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Designer Insights with Ben Brode: Consistency

On the official Hearthstone youtube Ben Brode has been releasing Designer Insights videos to better communicate to the community Blizzard's design methodology. This video focuses on how the design team approaches consistency with Hearthstone card text. Check out the video or jump to the summary. Reddit user Xinhuan has also posted a transcript taken from the youtube captions.

In the fourth Designer Insights video, Ben Brode candidly addresses community concerns around card text consistency, specifically with Druid of the Claw and Ancient of War (and other choose-one effects). He starts off with a caveat - the team isn't sure consistency is a major problem, but don't hold them to that assertion.

Historically, Brode says, the decision to word Druid of the Claw and Ancient of War in the same way was mostly to make it "easier to parse" the options on the card, despite having different effects. They were able to do this because, while consistent wording is extremely important in a physical game, a digital game has a "judge following you around" and the system prevents invalid play even if the implementation of the card varies from the wording of the effect.

He notes, however, there are contextual clues to the player to distinguish between these effects. Specifically, the color of the health number and the on-hover list of buffs help players realize that even though the choice on the cards was worded the same, they interact differently with silence or bounce effects. The real dilemma, Brode explains, is if they gain more in making cards easier to read or by focusing on consistency. With basic cards, he feels that the "parsability" (ease of reading and understanding) trumps consistency as it makes the decisions on the card easier to compare and comprehend.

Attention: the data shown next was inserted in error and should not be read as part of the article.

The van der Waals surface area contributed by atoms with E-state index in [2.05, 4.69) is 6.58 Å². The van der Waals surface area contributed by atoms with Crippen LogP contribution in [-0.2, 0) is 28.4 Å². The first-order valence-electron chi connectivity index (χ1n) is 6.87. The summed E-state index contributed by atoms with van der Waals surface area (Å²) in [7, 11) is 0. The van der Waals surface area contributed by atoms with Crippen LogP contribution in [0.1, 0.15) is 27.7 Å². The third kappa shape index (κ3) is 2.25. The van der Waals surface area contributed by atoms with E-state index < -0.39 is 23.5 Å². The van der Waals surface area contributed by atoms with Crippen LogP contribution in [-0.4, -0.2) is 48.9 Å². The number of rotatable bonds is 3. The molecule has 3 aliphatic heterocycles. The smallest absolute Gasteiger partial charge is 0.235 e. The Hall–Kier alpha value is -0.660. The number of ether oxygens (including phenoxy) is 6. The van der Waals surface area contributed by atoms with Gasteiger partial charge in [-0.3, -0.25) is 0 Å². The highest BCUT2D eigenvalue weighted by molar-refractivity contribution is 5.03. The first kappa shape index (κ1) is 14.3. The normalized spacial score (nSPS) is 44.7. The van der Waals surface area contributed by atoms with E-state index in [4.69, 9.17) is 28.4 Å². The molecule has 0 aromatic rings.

In digital, Brode remarks, it is arguable to prefer parsability over consistency and allow for edge cases to exist where implementation differs. However, he recognizes that there is an undesired side effect when players are analyzing an unfamiliar card and may not realize the actual effect. He comments that the team is very sensitive to making changes (especially with cards in the classic set or base cards) but could see changing some of the choice cards in the future for better consistency.

Tidwell in Design Videos - Dec 24, 2015